The response to this report has the potential for major impact on several million students who depend upon these loans for their access to higher education opportunities.

Trends in Higher Education Attainment in the United States

An important observation that is relevant to funding impact on higher education access is the trend in level of higher education attainment experienced in the United State in recent years. A Lumina Foundation report compared US attainment trends to international trends among developed countries. In this Lumina analysis attainment is described as “…high-quality postsecondary credential… leading to further education and employment.”7   An analysis of higher education attainment by the Organization for Economic Cooperation and Development (OECD) found that the United States rank has fallen in the past decade to 11th among 15 economically advanced countries. Furthermore, US trends in attainment during the past decade have been flat while attainment levels in other developed countries have increased substantially.

In the context of these higher education attainment trends, the past and current state and federal policy directions related to higher education funding do not provide optimism for increased United States competitiveness internationally in higher education attainment and related economic development.

References

1 A Fifty State Look At Rising College Prices, Demos, February 2018

2 Tax Reform, Margaret Spellings, Chronicle of Higher Ed, November 30, 2017

3 Tax on Endowments Became Law, Chronicle of Higher Ed, March 8, 2018.

4 Final Tax Bill, Chronicle of Higher Ed, December 15, 2017

5 Passage of Senate Tax-Reform Bill, Chronicle of Higher Ed, December 1, 2017

6 Costs of Income Driven Repayment Plans and Loan Forgiveness Programs, US Dept. of Education Office of the Inspector General, January 31, 2018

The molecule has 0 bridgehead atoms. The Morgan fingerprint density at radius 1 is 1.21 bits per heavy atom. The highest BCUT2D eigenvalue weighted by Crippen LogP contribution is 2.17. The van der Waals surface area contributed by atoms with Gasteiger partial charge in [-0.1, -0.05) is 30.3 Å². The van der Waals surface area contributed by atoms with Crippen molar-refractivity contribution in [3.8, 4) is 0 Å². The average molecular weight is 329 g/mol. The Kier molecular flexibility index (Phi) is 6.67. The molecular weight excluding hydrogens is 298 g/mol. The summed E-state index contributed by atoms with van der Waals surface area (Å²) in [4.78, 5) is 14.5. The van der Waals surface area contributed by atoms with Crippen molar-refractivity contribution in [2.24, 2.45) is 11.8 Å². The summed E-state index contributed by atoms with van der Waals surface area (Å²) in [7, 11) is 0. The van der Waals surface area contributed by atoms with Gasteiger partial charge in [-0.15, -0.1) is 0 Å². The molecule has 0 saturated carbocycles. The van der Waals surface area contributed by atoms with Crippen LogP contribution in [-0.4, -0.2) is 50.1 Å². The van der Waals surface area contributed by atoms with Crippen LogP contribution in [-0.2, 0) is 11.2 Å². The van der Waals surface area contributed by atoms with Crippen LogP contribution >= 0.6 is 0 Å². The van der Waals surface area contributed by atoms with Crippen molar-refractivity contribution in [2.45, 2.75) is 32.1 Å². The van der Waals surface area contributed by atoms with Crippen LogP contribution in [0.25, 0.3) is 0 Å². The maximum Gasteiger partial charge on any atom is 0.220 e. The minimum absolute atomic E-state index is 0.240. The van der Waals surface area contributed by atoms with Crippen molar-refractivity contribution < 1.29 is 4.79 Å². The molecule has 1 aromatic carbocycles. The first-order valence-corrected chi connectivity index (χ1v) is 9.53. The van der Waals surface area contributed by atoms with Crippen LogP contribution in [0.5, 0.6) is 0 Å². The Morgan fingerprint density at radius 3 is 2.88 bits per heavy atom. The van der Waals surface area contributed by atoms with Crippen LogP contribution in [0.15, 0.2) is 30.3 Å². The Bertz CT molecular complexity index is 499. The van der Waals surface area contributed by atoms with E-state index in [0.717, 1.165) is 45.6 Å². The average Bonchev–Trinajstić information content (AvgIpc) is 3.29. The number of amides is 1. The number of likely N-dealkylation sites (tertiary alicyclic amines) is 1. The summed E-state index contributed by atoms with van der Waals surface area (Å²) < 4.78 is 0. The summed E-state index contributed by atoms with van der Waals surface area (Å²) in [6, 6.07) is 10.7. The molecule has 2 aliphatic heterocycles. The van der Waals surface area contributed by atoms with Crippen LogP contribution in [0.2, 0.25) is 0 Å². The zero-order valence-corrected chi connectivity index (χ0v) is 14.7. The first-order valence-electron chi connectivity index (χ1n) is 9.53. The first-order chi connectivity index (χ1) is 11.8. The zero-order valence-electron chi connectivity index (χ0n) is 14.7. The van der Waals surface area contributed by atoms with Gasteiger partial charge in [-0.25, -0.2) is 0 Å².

7 Closing the Gaps in College Attainment, Lumina Foundation, April 2014

8 Higher Education State Policy Issues for 2018, AASCU, January 2018

Dr. Jay Noren M.D. 40-year career includes President of Wayne State University, Founding Provost of Khalifa University in Abu Dhabi, the founding Dean College of Public Health The University of Nebraska Medical Center, as well as the Executive Vice President and Provost for the University of Nebraska. is the Founding Director and Professor-Clinician Executive Master of Healthcare Administration Program, University of Illinois-Chicago College of Medicine and School of Public Health. He is a member of the Edu Alliance Advisory Council.


cropped-edu-alliance-logo-square1.jpgEdu Alliance is a higher education consultancy firm with offices in the United States and the United Arab Emirates. The founders and its advisory members have assisted higher education institutions on a variety of projects, and many have held senior positions in higher education in the United States and internationally.

Our specific mission is to assist universities, colleges and educational institutions to develop capacity and enhance their effectiveness.